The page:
Safer airspace created with data analytics project

Professor Clinton Fookes, front, leads QUT’s Vision and Signal Processing research discipline in the Science and Engineering Faculty.

Queensland University of Technology (QUT) researchers have harnessed data analytics to build an algorithm that predicts the trajectory of any object faster and more accurately than existing approaches.

Professor Clinton Fookes, who leads QUT’s Vision and Signal Processing research discipline in the Science and Engineering Faculty, said in a defence environment, the tool could help provide greater situational awareness of both owned and enemy assets and airspace.

“It could be applied to airspace, military bases, public transport or shopping centres – anywhere you want to analyse movement,” he said.

The unique algorithm combines two machine learning techniques to analyse and predict trajectories in real-time – deep neural networks and memory networks.

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“In essence, it’s built to measure a trajectory in and predict a trajectory out,” said Fookes.

“But as it’s taking in the trajectory of the target object, it’s also taking in the trajectories of neighbouring objects to create an awareness of what’s around the target and how those objects are moving.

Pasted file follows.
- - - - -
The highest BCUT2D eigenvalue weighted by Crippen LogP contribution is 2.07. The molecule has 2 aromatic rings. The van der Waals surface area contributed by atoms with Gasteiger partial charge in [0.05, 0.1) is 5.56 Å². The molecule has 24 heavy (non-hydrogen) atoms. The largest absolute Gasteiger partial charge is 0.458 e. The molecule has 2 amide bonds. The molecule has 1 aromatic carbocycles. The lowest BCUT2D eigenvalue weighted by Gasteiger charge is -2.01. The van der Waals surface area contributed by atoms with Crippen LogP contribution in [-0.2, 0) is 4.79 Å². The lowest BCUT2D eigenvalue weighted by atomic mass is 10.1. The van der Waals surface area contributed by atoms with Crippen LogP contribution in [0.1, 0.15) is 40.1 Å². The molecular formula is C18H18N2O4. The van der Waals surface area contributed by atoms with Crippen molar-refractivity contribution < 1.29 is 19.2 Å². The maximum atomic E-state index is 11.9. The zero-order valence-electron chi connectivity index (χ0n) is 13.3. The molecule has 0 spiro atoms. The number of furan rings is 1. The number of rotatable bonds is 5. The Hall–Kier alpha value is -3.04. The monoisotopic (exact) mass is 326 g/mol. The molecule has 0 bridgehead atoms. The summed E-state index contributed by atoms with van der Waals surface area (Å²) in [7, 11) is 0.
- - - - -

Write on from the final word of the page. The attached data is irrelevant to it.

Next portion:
“In addition, it draws on memory networks of stored historical trajectories for the same location – these attempt to emulate how the human memory works.

“Those two sets of data are then analysed by another subnetwork that determines where the target will go next,” said Fookes.

To ensure robustness, researchers trained the algorithm using disparate big data sets, including air traffic control data from Brisbane Airport, radar and camera data from pedestrian traffic at QUT and pedestrian trajectory databases from Edinburgh and New York.

Project chief investigator Dr Simon Denman said it can crunch about 1000 predictions in a couple of seconds.

“Using Brisbane Airport data from a 2015 severe weather event, we were able to test how well our algorithm coped in such a dynamic situation.

“Its predictions were very accurate because it factored how previous pilots behaved in similar conditions to predict what the target pilot is likely to do next.

“In civilian airspace, this algorithm could help manage drones, where we could see, potentially, an increasingly crowded and constrained airspace,” said Denman.

The research was funded in part by a $100,000 Defence Science and Technology Group grant.

The team is hoping to extend the project in the future to investigate how the algorithm could be used to optimise flight paths and travel routes.